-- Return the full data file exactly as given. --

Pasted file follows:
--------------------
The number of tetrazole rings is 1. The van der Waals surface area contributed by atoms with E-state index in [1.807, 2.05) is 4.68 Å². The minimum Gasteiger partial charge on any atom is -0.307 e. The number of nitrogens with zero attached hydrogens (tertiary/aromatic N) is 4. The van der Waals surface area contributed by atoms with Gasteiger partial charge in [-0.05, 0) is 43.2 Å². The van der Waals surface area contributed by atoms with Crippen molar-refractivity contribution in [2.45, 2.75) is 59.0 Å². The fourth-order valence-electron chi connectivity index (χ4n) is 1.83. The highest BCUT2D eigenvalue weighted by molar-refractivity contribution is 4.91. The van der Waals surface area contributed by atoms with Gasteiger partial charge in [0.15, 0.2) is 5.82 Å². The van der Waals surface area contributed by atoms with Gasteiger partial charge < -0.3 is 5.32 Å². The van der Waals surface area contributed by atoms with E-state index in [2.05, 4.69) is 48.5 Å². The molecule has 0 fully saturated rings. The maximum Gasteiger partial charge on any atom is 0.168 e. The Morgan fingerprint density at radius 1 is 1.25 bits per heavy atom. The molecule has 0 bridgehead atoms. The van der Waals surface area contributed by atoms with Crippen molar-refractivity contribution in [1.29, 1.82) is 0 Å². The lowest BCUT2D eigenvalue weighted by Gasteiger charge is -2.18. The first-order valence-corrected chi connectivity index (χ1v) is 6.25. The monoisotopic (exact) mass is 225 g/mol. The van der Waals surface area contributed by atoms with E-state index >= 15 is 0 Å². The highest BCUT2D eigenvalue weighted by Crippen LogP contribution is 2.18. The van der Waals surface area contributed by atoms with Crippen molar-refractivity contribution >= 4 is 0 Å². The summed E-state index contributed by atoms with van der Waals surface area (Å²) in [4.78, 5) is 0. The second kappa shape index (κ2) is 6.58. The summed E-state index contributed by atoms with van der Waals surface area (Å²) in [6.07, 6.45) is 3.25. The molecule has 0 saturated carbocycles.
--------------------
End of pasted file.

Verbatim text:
The number of tetrazole rings is 1. The van der Waals surface area contributed by atoms with E-state index in [1.807, 2.05) is 4.68 Å². The minimum Gasteiger partial charge on any atom is -0.307 e. The number of nitrogens with zero attached hydrogens (tertiary/aromatic N) is 4. The van der Waals surface area contributed by atoms with Gasteiger partial charge in [-0.05, 0) is 43.2 Å². The van der Waals surface area contributed by atoms with Crippen molar-refractivity contribution in [2.45, 2.75) is 59.0 Å². The fourth-order valence-electron chi connectivity index (χ4n) is 1.83. The highest BCUT2D eigenvalue weighted by molar-refractivity contribution is 4.91. The van der Waals surface area contributed by atoms with Gasteiger partial charge in [0.15, 0.2) is 5.82 Å². The van der Waals surface area contributed by atoms with Gasteiger partial charge < -0.3 is 5.32 Å². The van der Waals surface area contributed by atoms with E-state index in [2.05, 4.69) is 48.5 Å². The molecule has 0 fully saturated rings. The maximum Gasteiger partial charge on any atom is 0.168 e. The Morgan fingerprint density at radius 1 is 1.25 bits per heavy atom. The molecule has 0 bridgehead atoms. The van der Waals surface area contributed by atoms with Crippen molar-refractivity contribution in [1.29, 1.82) is 0 Å². The lowest BCUT2D eigenvalue weighted by Gasteiger charge is -2.18. The first-order valence-corrected chi connectivity index (χ1v) is 6.25. The monoisotopic (exact) mass is 225 g/mol. The van der Waals surface area contributed by atoms with E-state index >= 15 is 0 Å². The highest BCUT2D eigenvalue weighted by Crippen LogP contribution is 2.18. The van der Waals surface area contributed by atoms with Crippen molar-refractivity contribution >= 4 is 0 Å². The summed E-state index contributed by atoms with van der Waals surface area (Å²) in [4.78, 5) is 0. The second kappa shape index (κ2) is 6.58. The summed E-state index contributed by atoms with van der Waals surface area (Å²) in [6.07, 6.45) is 3.25. The molecule has 0 saturated carbocycles.